Teal independents

The teal independents, sometimes simply referred to as teals, are a loosely-aligned group of independent and minor party politicians in Australian politics. They have been characterised as strongly advocating for increased action to mitigate climate change by reducing carbon emissions along with improved political integrity and accountability. They also are social liberal on most social issues including LGBT rights.

The eponymous colour teal, which has been interpreted by some journalists as a blend of the green of the environmental movement and the blue of the Liberal Party,[1][2] was a dominant feature of campaign branding used by high-profile independent candidates Zali Steggall, Allegra Spender, Monique Ryan, Kate Chaney, Zoe Daniel and Sophie Scamps;[3][4] however, not all candidates used the colour.


Voices for Indi, a campaign group formed in the regional Victorian seat of Indi which successfully campaigned for independent candidate Cathy McGowan in the 2013 federal election, is considered a predecessor to the popularity of teal independent candidates.[5][6] McGowan retired from parliament at the 2019 election and Voices for Indi campaigned for Helen Haines to succeed McGowan,[7] while Voices of Warringah in inner-northern Sydney successfully campaigned against incumbent member and former prime minister, Tony Abbott, in favour of former alpine skier Zali Steggall as their candidate.[8] Influenced by the corresponding groups in Indi and Warringah, a number of Voices groups organised before the 2022 election, around issues relating to the environment and political integrity.[9][10]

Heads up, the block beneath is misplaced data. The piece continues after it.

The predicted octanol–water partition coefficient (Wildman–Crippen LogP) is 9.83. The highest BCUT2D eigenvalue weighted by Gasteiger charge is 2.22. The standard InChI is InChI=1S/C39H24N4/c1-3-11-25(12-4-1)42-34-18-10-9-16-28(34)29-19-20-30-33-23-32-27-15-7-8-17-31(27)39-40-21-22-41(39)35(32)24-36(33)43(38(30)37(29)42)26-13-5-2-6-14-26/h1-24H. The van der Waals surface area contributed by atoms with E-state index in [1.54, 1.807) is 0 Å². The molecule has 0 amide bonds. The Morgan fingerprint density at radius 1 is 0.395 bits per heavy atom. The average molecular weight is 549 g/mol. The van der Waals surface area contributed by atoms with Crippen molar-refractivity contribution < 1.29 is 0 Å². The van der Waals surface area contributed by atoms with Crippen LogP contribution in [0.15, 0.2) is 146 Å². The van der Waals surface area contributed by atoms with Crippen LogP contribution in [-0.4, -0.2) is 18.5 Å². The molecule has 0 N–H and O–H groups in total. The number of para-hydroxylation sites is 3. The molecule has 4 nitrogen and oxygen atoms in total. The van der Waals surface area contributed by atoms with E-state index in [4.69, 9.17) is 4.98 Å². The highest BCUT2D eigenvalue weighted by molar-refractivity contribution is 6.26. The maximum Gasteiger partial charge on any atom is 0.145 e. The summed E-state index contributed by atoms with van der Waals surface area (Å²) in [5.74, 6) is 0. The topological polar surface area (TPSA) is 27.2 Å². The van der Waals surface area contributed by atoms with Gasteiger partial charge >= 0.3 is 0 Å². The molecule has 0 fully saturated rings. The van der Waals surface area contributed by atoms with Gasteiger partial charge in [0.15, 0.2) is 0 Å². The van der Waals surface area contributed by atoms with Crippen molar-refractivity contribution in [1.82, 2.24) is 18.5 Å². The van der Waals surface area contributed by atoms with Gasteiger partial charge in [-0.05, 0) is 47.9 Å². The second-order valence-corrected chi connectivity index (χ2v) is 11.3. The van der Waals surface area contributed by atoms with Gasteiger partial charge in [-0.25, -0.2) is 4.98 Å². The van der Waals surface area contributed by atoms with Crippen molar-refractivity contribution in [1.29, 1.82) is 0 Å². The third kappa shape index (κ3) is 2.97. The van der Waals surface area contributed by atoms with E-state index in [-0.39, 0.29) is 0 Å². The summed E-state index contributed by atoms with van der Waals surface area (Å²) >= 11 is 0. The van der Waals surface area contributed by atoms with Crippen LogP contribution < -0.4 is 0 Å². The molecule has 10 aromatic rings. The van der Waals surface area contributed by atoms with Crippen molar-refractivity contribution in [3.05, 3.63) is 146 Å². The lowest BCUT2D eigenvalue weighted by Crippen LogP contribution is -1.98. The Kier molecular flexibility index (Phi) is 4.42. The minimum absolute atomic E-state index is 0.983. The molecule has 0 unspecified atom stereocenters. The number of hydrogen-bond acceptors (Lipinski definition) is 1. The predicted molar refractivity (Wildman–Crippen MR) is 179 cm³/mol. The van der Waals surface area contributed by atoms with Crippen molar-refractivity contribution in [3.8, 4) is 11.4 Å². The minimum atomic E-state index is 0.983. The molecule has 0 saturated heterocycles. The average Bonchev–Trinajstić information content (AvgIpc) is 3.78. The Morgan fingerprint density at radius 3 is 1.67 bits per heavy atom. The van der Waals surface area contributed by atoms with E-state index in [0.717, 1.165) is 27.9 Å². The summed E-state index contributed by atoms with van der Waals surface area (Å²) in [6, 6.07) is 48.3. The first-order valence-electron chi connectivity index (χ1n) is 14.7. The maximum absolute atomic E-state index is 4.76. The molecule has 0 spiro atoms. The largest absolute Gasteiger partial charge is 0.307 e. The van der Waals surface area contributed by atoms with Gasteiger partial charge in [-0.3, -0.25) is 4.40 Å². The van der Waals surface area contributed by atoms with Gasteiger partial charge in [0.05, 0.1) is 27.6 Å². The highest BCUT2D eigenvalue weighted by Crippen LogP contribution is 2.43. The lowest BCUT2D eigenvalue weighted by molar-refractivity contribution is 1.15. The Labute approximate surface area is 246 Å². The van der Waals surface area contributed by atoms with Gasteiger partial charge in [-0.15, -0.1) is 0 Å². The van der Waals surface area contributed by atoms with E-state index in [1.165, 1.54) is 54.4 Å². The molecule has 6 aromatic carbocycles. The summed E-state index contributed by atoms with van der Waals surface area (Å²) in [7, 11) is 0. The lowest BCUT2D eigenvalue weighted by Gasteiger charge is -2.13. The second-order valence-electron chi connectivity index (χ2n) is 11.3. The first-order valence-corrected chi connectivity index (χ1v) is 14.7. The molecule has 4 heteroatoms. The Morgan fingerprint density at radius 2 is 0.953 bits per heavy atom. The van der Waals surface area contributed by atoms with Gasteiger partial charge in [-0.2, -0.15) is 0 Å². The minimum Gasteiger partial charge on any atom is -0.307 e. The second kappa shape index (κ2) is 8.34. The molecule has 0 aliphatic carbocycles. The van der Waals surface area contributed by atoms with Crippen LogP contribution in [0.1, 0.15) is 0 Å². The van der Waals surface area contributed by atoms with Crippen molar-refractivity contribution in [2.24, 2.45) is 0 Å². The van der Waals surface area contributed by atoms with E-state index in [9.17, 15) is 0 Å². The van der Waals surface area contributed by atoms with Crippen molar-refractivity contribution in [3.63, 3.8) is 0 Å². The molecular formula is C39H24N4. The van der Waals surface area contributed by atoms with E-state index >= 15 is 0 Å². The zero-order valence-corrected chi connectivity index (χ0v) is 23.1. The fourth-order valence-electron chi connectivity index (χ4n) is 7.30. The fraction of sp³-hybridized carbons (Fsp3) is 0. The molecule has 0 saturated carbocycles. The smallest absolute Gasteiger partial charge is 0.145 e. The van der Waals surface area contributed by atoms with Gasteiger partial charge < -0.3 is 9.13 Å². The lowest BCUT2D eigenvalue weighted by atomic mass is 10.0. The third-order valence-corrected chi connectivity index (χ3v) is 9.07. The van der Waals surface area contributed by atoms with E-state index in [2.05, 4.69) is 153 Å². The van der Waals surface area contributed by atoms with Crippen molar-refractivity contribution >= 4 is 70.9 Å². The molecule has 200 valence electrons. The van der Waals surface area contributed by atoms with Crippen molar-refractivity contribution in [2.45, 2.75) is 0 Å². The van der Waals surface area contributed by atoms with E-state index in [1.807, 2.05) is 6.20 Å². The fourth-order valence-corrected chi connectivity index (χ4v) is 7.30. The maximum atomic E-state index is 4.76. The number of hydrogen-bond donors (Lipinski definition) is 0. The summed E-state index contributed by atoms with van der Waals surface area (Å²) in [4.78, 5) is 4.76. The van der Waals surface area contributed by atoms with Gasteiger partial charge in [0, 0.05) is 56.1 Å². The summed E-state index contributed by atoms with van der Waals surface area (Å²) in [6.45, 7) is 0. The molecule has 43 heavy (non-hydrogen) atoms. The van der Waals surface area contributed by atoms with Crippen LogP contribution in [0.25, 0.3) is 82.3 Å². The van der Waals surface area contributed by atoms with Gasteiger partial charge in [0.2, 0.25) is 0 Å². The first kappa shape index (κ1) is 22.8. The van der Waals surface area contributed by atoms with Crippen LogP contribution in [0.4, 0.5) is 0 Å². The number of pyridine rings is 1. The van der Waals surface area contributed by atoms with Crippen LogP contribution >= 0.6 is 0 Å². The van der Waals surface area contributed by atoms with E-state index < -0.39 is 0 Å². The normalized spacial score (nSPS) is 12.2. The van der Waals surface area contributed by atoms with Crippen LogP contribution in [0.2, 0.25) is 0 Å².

At the 2022 federal election, teal independents defeated six sitting Liberal MPs; Allegra Spender in Wentworth, Kylea Tink in North Sydney, Zoe Daniel in Goldstein, Monique Ryan in Kooyong, Kate Chaney in Curtin, and Sophie Scamps in Mackellar.[11][12][13][14] In addition, Zali Steggall, Andrew Wilkie, Rebekha Sharkie and Helen Haines were re-elected.[15]